Baldati Biati’ was a participatory mapping and local planning project to explore prospects for decentralized nature conservation and community enhancement efforts in Lebanon. Baldati Biati necessitates local empowerment through community-based data generation, building consensus for promoting future sustainable planning, facilitated community-based conservation, and contextualized biodiversity within the environment that people immediately respond to. To date, 545 individuals have engaged in the creation of layered maps for 70 distinct towns throughout Lebanon. After applying and rigorously fine-tuning the approach in an array of community dynamics, the project is readily replicable in towns nationwide.
The methodology consisted of a combination of conventional and unconventional participatory approaches that encourage communities to adopt a holistic consideration of their natural heritage and establish consensus on community needs. The project facilitated the formation of diverse citizen councils, comprising members from the public sector, the commercial sector, the agricultural sector, the civic community, and concerned locals. Keeping in mind that a community is not a homogeneous entity, great care was ouyt into forming all-inclusive and diverse citizen councils. Citizen councils are formed with respect to gender balance and the inclusion of social groups that aren’t usually involved in decision-making processes. In all towns the councils met regularly over a period of six months and consulted with knowledgeable members of the community.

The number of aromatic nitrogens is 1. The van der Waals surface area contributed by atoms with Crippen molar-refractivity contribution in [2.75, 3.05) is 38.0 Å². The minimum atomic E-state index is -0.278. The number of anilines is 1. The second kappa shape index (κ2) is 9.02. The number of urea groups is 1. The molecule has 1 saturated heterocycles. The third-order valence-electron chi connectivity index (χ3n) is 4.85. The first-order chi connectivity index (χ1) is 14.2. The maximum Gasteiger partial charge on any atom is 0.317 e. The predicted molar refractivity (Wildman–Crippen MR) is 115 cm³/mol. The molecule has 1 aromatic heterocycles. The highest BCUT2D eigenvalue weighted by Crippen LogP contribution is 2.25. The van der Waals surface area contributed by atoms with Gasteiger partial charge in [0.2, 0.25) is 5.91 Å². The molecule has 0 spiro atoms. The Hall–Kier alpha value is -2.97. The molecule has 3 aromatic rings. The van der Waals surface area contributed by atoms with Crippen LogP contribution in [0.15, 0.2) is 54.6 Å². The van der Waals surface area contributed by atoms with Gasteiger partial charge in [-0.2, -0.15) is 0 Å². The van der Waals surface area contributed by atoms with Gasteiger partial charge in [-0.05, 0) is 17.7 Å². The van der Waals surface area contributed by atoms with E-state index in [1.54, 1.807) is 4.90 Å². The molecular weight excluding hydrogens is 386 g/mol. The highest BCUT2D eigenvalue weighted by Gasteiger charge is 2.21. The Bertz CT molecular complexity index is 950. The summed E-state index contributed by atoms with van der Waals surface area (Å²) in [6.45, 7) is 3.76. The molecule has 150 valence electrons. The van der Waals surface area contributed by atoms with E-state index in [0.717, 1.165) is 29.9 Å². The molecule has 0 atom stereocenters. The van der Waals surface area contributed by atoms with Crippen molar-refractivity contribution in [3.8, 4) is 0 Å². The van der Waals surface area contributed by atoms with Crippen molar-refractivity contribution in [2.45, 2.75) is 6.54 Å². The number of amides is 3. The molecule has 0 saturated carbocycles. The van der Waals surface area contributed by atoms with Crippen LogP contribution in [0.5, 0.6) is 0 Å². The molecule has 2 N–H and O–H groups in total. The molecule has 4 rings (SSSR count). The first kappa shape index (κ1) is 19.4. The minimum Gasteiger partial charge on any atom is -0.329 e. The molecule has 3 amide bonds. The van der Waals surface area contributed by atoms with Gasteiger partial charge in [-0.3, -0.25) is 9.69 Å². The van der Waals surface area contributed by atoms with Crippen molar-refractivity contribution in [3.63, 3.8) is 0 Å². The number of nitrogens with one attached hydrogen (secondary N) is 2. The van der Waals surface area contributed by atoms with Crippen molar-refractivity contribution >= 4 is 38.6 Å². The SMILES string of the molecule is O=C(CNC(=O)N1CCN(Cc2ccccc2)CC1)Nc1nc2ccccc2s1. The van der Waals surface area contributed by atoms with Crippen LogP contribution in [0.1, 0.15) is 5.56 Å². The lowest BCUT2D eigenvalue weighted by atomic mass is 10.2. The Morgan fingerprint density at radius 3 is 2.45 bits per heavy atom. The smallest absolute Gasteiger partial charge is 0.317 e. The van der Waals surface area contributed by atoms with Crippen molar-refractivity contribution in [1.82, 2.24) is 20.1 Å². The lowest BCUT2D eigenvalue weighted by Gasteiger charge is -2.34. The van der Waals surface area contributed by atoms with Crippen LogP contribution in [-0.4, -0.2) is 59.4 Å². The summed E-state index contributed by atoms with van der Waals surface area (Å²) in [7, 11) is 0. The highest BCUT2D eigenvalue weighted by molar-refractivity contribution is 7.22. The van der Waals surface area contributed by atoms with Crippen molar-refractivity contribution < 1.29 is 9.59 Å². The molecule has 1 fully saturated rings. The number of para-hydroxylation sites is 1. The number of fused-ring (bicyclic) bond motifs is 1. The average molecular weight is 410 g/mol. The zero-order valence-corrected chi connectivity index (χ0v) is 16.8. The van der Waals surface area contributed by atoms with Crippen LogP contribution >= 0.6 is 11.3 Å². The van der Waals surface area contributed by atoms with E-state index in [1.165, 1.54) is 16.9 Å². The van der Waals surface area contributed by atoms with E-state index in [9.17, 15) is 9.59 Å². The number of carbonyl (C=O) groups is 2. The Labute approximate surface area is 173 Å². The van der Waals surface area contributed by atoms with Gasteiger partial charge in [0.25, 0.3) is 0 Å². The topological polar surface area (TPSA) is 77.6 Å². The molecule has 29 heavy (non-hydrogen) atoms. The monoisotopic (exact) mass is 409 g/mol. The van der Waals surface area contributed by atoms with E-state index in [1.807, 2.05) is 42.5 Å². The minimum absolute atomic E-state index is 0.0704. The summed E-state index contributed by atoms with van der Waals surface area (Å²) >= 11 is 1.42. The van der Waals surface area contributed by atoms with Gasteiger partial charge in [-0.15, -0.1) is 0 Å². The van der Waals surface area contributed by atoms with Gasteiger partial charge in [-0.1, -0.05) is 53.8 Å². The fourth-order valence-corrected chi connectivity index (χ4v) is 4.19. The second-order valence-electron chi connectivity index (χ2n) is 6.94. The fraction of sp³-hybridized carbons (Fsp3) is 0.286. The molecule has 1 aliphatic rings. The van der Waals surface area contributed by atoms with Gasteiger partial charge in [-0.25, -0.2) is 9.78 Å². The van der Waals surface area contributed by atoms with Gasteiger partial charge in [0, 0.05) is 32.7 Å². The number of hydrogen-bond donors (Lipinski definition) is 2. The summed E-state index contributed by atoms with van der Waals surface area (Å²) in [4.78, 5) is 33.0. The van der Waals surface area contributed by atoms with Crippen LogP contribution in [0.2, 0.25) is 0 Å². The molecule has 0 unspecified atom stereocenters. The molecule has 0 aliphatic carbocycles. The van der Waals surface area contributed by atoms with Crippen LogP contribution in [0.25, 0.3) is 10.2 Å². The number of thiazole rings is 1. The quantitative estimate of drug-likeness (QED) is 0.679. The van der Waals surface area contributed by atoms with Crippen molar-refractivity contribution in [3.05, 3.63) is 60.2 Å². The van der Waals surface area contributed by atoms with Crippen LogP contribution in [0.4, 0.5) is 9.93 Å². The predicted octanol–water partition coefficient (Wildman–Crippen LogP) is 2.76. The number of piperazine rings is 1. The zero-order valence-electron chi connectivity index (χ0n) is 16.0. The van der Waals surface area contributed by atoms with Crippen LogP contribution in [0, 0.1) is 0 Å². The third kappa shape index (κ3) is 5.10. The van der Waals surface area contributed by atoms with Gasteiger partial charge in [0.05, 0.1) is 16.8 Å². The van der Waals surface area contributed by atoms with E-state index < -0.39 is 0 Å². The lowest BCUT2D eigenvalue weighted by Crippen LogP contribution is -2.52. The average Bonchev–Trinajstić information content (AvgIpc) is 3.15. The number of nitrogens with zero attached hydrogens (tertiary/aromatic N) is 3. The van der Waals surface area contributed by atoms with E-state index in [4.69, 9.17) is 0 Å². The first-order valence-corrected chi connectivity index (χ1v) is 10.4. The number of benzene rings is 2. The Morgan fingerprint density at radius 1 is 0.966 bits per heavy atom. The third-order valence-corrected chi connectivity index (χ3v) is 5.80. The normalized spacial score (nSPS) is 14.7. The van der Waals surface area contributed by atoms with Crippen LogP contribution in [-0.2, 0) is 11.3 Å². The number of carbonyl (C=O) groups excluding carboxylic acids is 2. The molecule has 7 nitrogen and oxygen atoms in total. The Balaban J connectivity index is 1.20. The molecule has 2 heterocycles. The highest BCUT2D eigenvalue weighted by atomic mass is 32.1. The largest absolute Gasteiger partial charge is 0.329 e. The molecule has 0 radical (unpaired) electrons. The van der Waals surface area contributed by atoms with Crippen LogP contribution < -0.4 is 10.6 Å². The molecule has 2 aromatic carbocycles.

The outcomes of the citizen councils included, community-generated information about the village natural landmarks, a geo-referenced database of these landmarks, a contextualization of these landmarks through a narrated village map that reflects local interest, knowledge, and needs, and a short list of future conservation activities based on existing capacity and consensus. The approach of Baldati Biati cultivates strong trust relations with key actors in the community, thereby increasing the suitability of aid projects and streamlining the process.
The systematic increase of participating villages has stimulated the interest of the Ministry of Tourism who signed an agreement with the University in December 2013 to adopt the BVA data and method as part of its national agenda. A similar interest was also expressed by the Lebanese syndicate of tour guides.